I’ve deleted this entire blog and am starting over. It is a season for renewal so my sarcasms can be hung up, at least for a while. I had first begun with a sardonic remark about our local prize fire engine/ ladder truck tip-toeing down a very steep icy hill on New Year’s Eve with sirens wailing as it followed a creeping sanding truck. All is well that ends. There was no crash. They were out there and that’s what matters. Hats off to all of the town’s volunteers. Ladysmith, like all communities, would be a total shambles without them.
So all is well that ends and it is now a new year with loads of thrills and challenges ahead. My first dreaded task is already out of the way. Jack now has been successfully re-vaccinated for rabies and other nasty dog maladies. Trips to the vet have always been an ordeal and this was certainly one. This anxious old dogdad sweated it out in the waiting room while many long minutes of crashing, snarling and yelping dragged on in the veterinarian’s examination room. I resolved not to interfere unless there were shrieks of pain or a cry for help. The vet and her assistant, both lovely young ladies, eventually subdued Jack by rolling him in a blanket and making their point. I am indebted.
Jack, I’ll admit, is like a surrogate son to me. He is a rogue; defiant and stubborn, but also loyal, deeply affectionate and protective. He suffers no fools, human or canine. A “Res. dog” he came from Penalakut Island. He was born about the time of a massive dog cull there. Apparently it involved a pick-up truck and a shot gun but I have no idea what traumas he endured during his early life. He can wag his tail and even his whole body, but if the karma runs over the dogma, Jack may turn himself instantly into a whirling dervish of snapping teeth and arsehole. He has taught me a lot about patience.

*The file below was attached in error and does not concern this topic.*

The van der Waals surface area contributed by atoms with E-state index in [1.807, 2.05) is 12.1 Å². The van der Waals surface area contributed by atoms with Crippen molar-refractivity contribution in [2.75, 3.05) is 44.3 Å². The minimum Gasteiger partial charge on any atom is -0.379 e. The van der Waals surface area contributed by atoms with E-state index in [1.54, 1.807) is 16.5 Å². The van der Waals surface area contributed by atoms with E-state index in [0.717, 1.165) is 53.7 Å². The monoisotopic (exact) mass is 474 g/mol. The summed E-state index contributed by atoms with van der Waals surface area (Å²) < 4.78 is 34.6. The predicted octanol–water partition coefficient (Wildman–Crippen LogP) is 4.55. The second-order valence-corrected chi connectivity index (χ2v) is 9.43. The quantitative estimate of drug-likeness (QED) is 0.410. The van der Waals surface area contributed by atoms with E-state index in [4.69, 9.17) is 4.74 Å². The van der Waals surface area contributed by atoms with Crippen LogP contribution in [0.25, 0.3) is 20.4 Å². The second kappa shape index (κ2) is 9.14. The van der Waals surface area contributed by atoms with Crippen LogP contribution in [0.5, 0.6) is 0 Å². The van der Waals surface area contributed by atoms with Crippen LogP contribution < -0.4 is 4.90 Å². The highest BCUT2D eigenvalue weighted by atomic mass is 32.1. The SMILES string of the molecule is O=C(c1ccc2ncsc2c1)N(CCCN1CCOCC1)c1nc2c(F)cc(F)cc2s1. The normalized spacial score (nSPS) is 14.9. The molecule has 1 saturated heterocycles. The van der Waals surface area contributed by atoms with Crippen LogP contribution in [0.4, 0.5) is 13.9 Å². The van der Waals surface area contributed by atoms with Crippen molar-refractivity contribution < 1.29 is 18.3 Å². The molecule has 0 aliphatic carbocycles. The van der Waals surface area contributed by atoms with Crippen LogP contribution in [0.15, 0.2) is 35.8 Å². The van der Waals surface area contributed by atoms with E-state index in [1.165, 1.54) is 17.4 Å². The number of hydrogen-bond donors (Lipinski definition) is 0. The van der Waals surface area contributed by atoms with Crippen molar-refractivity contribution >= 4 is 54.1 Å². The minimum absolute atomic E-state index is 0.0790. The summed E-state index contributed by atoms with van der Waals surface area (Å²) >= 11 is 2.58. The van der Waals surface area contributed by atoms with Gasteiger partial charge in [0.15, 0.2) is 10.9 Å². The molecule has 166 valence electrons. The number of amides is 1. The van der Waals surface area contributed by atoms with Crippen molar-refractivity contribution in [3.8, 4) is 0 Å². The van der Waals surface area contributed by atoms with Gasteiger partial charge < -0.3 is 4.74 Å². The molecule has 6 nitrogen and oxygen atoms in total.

There are those who condemn the affection and funds spent on dogs. They say all that effort should be directed at our own children and yes, they’re right, but if you can’t even interact with dogs, you have little hope of success with humans. Perhaps that should be a pre-job test for teachers and counsellors: lock them in a room with a dog for a while. But then, we have laws about cruelty to animals. That was a joke Lucille! I think dogs are one of man’s higher achievements. All we have to do is let them teach us what they know. Insult me if you must, be leave my dog alone.
Long overdue, I spent some quality time with an old friend. Jimmy and I have know each other for over thirty years. Among his many talents, Jim has also sailed extensively. We have travelled in our own directions and have certainly never spent four days tied to the same dock. The days and evenings were spent commiserating. They flew by. The weather was perfect. January dark and rainy, there was little incentive to be outside. We rendezvoused at Conover Cove, a popular cruising destination in the Gulf Islands. There was no one else around. With plenty of laughter long into each night, and even some tears, nobody woke up hung over. We’re getting too old for that any more. What was discussed on that dock will remain there but it was perhaps the best start to a new year; ever. Thank the gods for good friends.
The month wears on, creeping like a fire truck on a slippery slope. Daylight is already noticeably longer and soon little yellow flowers will begin to appear in parks and glens in the forest. Next the buds now swelling on limbs will burst and we’ll begin to expose our fluorescent skin to the eternal sun. Here’s to spring. We‘re waiting.
“Truth is everybody is going to hurt you: you just gotta find the ones worth suffering for “